3. The case of the Crab Nebula
For the Crab Nebula pulsar we have in Eq. (1) , , where the braking index n is (Groth 1975). For the parameters of the injected spectrum (Eq. (13)), following a procedure similar to PS, we derive from the observations the values , , . The parameter in Eq. (14) determines, through Eq. (5), the present value of B; we take the latter to be equal to , so that . Given these parameters the only unknowns in Eq. (16) are the injection radius and , the latter containing the cut-off energies of the injected spectrum. These parameters have very different observational signatures: the first one is related to the radial distance from the central pulsar of the luminosity peak, and the second one only affects the overall nebular synchrotron flux.
The model predictions for the synchrotron surface brightness profile of the Crab Nebula have been compared with high resolution data at various frequencies.
For the radio band we have used a VLA map at a frequency of 1.4 GHz (Bietenholz et al. 1997).
The spatial and spectral distribution of the optical synchrotron continuum was determined by Véron-Cetty & Woltjer (1993) after subtraction of the thermal contributions from foreground stars and filaments, from four narrow-band images at wavelenghts of 9241, 6450, 5364 and 3808 Å. We have reanalysed these maps, kindly put at our disposal by M.P. Véron-Cetty, with state-of-the-art star subtraction algorithms.
Finally, in the X-ray band, we have used, after deconvolution of the instrumental PSF and subtraction of the dust halo (Bandiera et al. 1998), a collection of all the public ROSAT HRI data concerning the Crab Nebula. We have estimated the mean photon energy of these data to be 1 keV.
In our model the synchrotron surface brightness is simply obtained by integration of Eq. (2) along the line of sight:
with the expression for the particle number density N in calculated from Eq. (16).
In order to compare our spherical model with the observations, we have extracted from each image what we call a "radial intensity profile": we first sampled the emission profiles of the nebula along different directions, taking the mean values over small areas of and then, after rescaling the different axes to a common length, we averaged those profiles. The procedure just described, to which we refer in the following as "data sphericization", is the main cause of uncertainty in our radial profiles and it is what we take into account in the error bars attached to the data points in the following plots.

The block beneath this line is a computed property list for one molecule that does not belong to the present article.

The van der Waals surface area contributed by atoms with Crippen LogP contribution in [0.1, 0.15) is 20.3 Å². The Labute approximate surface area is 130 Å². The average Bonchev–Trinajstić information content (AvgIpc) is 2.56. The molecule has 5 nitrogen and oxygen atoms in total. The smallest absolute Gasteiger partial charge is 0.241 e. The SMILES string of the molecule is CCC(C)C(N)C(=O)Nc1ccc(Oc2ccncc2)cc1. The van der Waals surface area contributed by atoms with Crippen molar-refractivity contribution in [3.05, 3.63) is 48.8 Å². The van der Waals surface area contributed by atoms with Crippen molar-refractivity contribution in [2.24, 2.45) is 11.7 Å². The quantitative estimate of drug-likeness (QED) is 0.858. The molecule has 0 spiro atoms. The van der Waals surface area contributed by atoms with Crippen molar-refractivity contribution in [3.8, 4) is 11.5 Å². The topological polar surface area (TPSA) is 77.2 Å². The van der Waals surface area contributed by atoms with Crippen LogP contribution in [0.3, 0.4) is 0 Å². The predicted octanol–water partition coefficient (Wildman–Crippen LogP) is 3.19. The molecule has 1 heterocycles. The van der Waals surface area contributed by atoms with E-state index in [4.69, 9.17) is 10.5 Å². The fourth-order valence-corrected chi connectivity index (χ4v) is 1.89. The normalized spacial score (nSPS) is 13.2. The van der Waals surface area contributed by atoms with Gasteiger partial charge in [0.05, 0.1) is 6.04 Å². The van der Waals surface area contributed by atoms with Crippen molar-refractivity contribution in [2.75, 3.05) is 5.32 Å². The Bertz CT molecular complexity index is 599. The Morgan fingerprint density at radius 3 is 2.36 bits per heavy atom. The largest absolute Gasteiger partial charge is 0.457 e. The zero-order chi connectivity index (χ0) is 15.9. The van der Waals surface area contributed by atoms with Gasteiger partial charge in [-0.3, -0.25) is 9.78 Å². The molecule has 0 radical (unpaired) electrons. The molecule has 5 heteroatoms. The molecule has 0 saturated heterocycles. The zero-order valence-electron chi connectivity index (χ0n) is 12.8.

When the radiative losses are negligible ( in Eq. (16) throughout the entire nebula) and B enter the expression of the synchrotron emissivity simply as multiplying factors. Therefore fitting the shape of the surface brightness profile at radio frequencies allows a straightforward determination of , and once this is known, the value of simply comes from fitting the integrated flux, so that the model is fully determined.
Our best fit estimate gave , which, for a 2 kpc distance to the Crab Nebula, translates into pc. The corresponding radial profile at 1.4 GHz is plotted against the data in Fig. 1. This value of yields a distance from the pulsar to the injection site fully compatible with the association between the particle acceleration region and the location of the optical wisps.
As in the PS model, the integrated fluxes reproduce the observations at all frequencies: both the solid and the dashed curve yield the same flux as the interpolation of the data, when integrated on a spherical surface of radius 2 pc. Nevertheless, although in the radio part of the spectrum the fit to the observed profile is rather good and substantially improves the homogeneous model, the model predictions fail to reproduce the data at optical and X-ray wavelengths.
As shown in Fig. 2 the emission at optical and X-ray wavelengths calculated on the basis of the present model is too concentrated: the highest energy particles emit most of their energy immediately after the injection. This causes most of the flux to originate from a narrow region and the particles to travel a very short distance from the injection site before their energy is degraded by severe synchrotron losses.
This effect could be cured by substantially lowering the magnetic field and thereby the synchrotron losses. However the inverse Compton data do not allow this. Moreover if the magnetic field energy is less than the particle energy the model becomes invalid and at lower fields the total particle energy would soon exceed that produced by the pulsar.
The homogeneous PS model in which the particles move freely through the Nebula yields too broad a distribution of the emissivity, our model a too narrow one at the higher frequencies. Apparently some of the particles can reach the outer parts of the nebula without suffering the large synchrotron losses which occur when they are fully tied to the field lines.
Diffusion of particles could solve this problem, but the diffusion coefficient would have to be times larger than for Bohm diffusion, in agreement with previous estimates (Wilson 1972b). A more complex field structure in which some lines connect the inner and outer parts of the nebula might give an acceptable solution, since the particles could move along these lines at a substantial fraction of the speed of light.
© European Southern Observatory (ESO) 2000
Online publication: July 13, 2000